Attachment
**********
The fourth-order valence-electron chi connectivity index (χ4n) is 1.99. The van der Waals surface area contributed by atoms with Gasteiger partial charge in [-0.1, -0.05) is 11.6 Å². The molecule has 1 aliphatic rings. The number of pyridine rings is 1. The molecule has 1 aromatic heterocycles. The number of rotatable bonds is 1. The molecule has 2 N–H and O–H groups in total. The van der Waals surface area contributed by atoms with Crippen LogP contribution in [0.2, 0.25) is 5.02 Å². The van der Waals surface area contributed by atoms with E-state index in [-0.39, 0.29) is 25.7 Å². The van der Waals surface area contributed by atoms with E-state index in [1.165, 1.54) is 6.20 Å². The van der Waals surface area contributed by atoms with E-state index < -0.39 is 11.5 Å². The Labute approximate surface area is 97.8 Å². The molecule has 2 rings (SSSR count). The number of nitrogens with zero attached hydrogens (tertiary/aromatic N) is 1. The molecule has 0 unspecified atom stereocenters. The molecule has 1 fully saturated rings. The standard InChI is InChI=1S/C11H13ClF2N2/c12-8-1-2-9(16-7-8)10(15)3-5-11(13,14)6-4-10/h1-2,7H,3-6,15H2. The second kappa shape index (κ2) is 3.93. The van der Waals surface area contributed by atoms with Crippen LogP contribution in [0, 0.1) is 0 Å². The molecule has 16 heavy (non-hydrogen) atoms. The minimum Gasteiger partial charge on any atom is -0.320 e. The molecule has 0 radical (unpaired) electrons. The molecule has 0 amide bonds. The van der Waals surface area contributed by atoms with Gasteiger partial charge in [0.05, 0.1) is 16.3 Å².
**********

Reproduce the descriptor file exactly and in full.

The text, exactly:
The fourth-order valence-electron chi connectivity index (χ4n) is 1.99. The van der Waals surface area contributed by atoms with Gasteiger partial charge in [-0.1, -0.05) is 11.6 Å². The molecule has 1 aliphatic rings. The number of pyridine rings is 1. The molecule has 1 aromatic heterocycles. The number of rotatable bonds is 1. The molecule has 2 N–H and O–H groups in total. The van der Waals surface area contributed by atoms with Crippen LogP contribution in [0.2, 0.25) is 5.02 Å². The van der Waals surface area contributed by atoms with E-state index in [-0.39, 0.29) is 25.7 Å². The van der Waals surface area contributed by atoms with E-state index in [1.165, 1.54) is 6.20 Å². The van der Waals surface area contributed by atoms with E-state index < -0.39 is 11.5 Å². The Labute approximate surface area is 97.8 Å². The molecule has 2 rings (SSSR count). The number of nitrogens with zero attached hydrogens (tertiary/aromatic N) is 1. The molecule has 0 unspecified atom stereocenters. The molecule has 1 fully saturated rings. The standard InChI is InChI=1S/C11H13ClF2N2/c12-8-1-2-9(16-7-8)10(15)3-5-11(13,14)6-4-10/h1-2,7H,3-6,15H2. The second kappa shape index (κ2) is 3.93. The van der Waals surface area contributed by atoms with Crippen LogP contribution in [0, 0.1) is 0 Å². The molecule has 16 heavy (non-hydrogen) atoms. The minimum Gasteiger partial charge on any atom is -0.320 e. The molecule has 0 radical (unpaired) electrons. The molecule has 0 amide bonds. The van der Waals surface area contributed by atoms with Gasteiger partial charge in [0.05, 0.1) is 16.3 Å².